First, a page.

Diet induced obesity from gut microbial disruption of host metabolic networks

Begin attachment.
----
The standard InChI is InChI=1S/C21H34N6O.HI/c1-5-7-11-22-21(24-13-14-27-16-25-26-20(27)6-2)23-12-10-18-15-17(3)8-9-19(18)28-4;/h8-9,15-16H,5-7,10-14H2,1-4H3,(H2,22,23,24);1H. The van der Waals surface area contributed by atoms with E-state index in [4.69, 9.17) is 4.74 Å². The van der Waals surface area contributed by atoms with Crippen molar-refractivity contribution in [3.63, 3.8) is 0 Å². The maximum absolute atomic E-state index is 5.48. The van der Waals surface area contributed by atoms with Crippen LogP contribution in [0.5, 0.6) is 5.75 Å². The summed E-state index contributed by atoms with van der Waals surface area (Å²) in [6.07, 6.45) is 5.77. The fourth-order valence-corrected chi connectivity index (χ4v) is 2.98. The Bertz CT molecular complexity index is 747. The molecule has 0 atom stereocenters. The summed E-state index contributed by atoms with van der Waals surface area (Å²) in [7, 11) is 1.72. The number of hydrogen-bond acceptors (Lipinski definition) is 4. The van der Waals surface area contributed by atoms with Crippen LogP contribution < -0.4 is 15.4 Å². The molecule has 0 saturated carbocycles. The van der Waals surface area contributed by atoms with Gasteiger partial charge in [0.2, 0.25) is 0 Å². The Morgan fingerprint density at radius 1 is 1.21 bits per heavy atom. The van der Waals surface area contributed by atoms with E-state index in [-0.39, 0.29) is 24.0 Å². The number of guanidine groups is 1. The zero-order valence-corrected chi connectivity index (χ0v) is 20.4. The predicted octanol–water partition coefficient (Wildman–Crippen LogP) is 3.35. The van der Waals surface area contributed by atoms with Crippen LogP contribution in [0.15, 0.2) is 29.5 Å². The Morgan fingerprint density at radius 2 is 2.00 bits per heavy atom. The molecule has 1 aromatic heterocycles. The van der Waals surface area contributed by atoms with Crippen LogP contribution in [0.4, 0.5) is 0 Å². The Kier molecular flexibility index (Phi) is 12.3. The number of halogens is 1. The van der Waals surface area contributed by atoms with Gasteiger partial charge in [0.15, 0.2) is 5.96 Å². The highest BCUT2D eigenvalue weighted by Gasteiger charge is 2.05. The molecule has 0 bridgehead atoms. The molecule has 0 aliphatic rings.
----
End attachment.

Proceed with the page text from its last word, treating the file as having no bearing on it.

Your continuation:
? DESCRIPTION (provided by applicant): The proposed multi-PI, multidisciplinary investigations will address the fundamental basis of diet-induced obesity (DIO) that currently afflicts one third of adult Americans and is projected to affect >90% of Americans by 2050. While genetics play a role, non-genetic factors introduced through changes in Western diet and lifestyle are the more likely causes for the alarming trends in human obesity. Recently, the role of the gut microbiome in mediating DIO has been suggested, a notion supported by our own preliminary data that show germ-free (GF) mice are protected from DIO and that dysbiosis induced by a high saturated fat diet disrupts the circadian clock (CC) networks of the suprachiasmatic nucleus (SCN) and liver. Circadian rhythms are essential to all life forms, whether human, a member of the animal kingdom, plant, or microbe. Circadian rhythms are endogenous and provide living organisms with the ability to entrain to external cues (zeitgebers) so that they can adapt to, and synchronize with, changes in the environment. We will test the hypothesis that the obesogenic effects of high saturated fat western diets are due to their effects on the chronobiology and function of the gut microbiota, resulting in the generation of specific microbial metabolites that perturb hepatic CC/NR regulatory networks and skew energy states towards the development of obesity. A collaborative approach will be undertaken that includes investigators from The University of Chicago and Emory University who have broad and extensive expertise in research of disease pathophysiology and state-of-the-art analytics for gut microbial metagenomic sequencing, metabolomics, nutritional studies, and relevant bioinformatics. Three specific aims are proposed: (1) to determine if the obesogenic effects of high saturated fat diets are due to their impact on gut microbial chronobiology, function, and metabolomes that specifically target hepatic and central CC regulatory networks, (2) Characterize mechanisms by which gut microbes provide feedback effects on the circadian system in the CNS and liver using classical chronobiological approaches in GF, CONV, and SPF mice. and (3) to identify specific microbe- dependent metabolites from the metabolome that mediate the effects of diet-induced regulation of hepatic CC gene networks and/or their downstream effector pathways using high throughput, hepatic organoid assay systems. Their effects in vivo on hepatic regulatory networks and metabolic/physiological functions will then be vetted in studies involving conventionalized (CONV) and GF mice. Collectively, these data will provide a wealth of novel and clinically-useful information to better understand the role, mechanisms, and mediators of western diet-induced gut dysbiosis in human obesity. This information will have direct relevance to the development of effective therapeutic compounds that can correct the imbalances in brain and hepatic regulatory networks caused by western-diet induced dysbiosis, thereby restoring host metabolic states to health.